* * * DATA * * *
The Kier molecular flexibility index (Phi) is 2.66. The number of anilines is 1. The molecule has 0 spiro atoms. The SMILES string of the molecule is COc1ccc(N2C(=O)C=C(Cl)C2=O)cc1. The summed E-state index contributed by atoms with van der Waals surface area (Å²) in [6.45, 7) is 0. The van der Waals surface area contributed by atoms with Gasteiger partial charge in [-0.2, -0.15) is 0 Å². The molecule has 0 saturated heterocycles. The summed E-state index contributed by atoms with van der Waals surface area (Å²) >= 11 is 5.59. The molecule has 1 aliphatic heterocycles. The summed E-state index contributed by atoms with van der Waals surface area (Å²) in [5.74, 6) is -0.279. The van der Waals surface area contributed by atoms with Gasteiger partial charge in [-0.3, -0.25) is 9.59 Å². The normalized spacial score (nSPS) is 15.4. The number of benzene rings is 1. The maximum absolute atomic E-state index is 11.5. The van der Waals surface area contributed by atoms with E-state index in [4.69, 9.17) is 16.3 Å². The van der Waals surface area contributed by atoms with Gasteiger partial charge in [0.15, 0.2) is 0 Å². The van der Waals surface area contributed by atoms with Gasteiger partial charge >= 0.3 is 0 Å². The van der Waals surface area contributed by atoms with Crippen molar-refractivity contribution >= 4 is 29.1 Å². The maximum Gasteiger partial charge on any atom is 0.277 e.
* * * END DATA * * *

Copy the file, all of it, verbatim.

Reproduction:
The Kier molecular flexibility index (Phi) is 2.66. The number of anilines is 1. The molecule has 0 spiro atoms. The SMILES string of the molecule is COc1ccc(N2C(=O)C=C(Cl)C2=O)cc1. The summed E-state index contributed by atoms with van der Waals surface area (Å²) in [6.45, 7) is 0. The van der Waals surface area contributed by atoms with Gasteiger partial charge in [-0.2, -0.15) is 0 Å². The molecule has 0 saturated heterocycles. The summed E-state index contributed by atoms with van der Waals surface area (Å²) >= 11 is 5.59. The molecule has 1 aliphatic heterocycles. The summed E-state index contributed by atoms with van der Waals surface area (Å²) in [5.74, 6) is -0.279. The van der Waals surface area contributed by atoms with Gasteiger partial charge in [-0.3, -0.25) is 9.59 Å². The normalized spacial score (nSPS) is 15.4. The number of benzene rings is 1. The maximum absolute atomic E-state index is 11.5. The van der Waals surface area contributed by atoms with E-state index in [4.69, 9.17) is 16.3 Å². The van der Waals surface area contributed by atoms with Gasteiger partial charge in [0.15, 0.2) is 0 Å². The van der Waals surface area contributed by atoms with Gasteiger partial charge >= 0.3 is 0 Å². The van der Waals surface area contributed by atoms with Crippen molar-refractivity contribution >= 4 is 29.1 Å². The maximum Gasteiger partial charge on any atom is 0.277 e.